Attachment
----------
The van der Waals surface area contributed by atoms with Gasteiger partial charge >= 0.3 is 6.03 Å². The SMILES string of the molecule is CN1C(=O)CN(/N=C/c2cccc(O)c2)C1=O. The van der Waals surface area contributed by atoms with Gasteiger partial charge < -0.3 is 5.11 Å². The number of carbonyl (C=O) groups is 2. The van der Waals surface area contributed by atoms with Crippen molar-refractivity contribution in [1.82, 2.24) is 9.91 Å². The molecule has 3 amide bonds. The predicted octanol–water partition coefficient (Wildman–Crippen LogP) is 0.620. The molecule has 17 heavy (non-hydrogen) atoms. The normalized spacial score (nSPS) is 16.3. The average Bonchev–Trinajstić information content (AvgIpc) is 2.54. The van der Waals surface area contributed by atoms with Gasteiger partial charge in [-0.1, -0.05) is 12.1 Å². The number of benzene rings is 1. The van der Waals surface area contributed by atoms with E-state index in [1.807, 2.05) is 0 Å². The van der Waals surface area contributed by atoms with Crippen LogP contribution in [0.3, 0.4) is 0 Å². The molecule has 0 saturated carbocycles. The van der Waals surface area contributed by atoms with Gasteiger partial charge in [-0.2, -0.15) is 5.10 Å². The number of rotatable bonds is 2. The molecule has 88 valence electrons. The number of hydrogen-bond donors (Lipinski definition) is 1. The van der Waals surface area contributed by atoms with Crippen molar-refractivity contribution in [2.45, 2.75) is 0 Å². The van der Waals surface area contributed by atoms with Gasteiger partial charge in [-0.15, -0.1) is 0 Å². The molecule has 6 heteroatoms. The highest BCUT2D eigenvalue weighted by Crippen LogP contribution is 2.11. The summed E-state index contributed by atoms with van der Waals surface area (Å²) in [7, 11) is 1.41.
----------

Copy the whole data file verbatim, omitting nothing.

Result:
The van der Waals surface area contributed by atoms with Gasteiger partial charge >= 0.3 is 6.03 Å². The SMILES string of the molecule is CN1C(=O)CN(/N=C/c2cccc(O)c2)C1=O. The van der Waals surface area contributed by atoms with Gasteiger partial charge < -0.3 is 5.11 Å². The number of carbonyl (C=O) groups is 2. The van der Waals surface area contributed by atoms with Crippen molar-refractivity contribution in [1.82, 2.24) is 9.91 Å². The molecule has 3 amide bonds. The predicted octanol–water partition coefficient (Wildman–Crippen LogP) is 0.620. The molecule has 17 heavy (non-hydrogen) atoms. The normalized spacial score (nSPS) is 16.3. The average Bonchev–Trinajstić information content (AvgIpc) is 2.54. The van der Waals surface area contributed by atoms with Gasteiger partial charge in [-0.1, -0.05) is 12.1 Å². The number of benzene rings is 1. The van der Waals surface area contributed by atoms with E-state index in [1.807, 2.05) is 0 Å². The van der Waals surface area contributed by atoms with Crippen LogP contribution in [0.3, 0.4) is 0 Å². The molecule has 0 saturated carbocycles. The van der Waals surface area contributed by atoms with Gasteiger partial charge in [-0.2, -0.15) is 5.10 Å². The number of rotatable bonds is 2. The molecule has 88 valence electrons. The number of hydrogen-bond donors (Lipinski definition) is 1. The van der Waals surface area contributed by atoms with Crippen molar-refractivity contribution in [2.45, 2.75) is 0 Å². The van der Waals surface area contributed by atoms with Gasteiger partial charge in [-0.15, -0.1) is 0 Å². The molecule has 6 heteroatoms. The highest BCUT2D eigenvalue weighted by Crippen LogP contribution is 2.11. The summed E-state index contributed by atoms with van der Waals surface area (Å²) in [7, 11) is 1.41.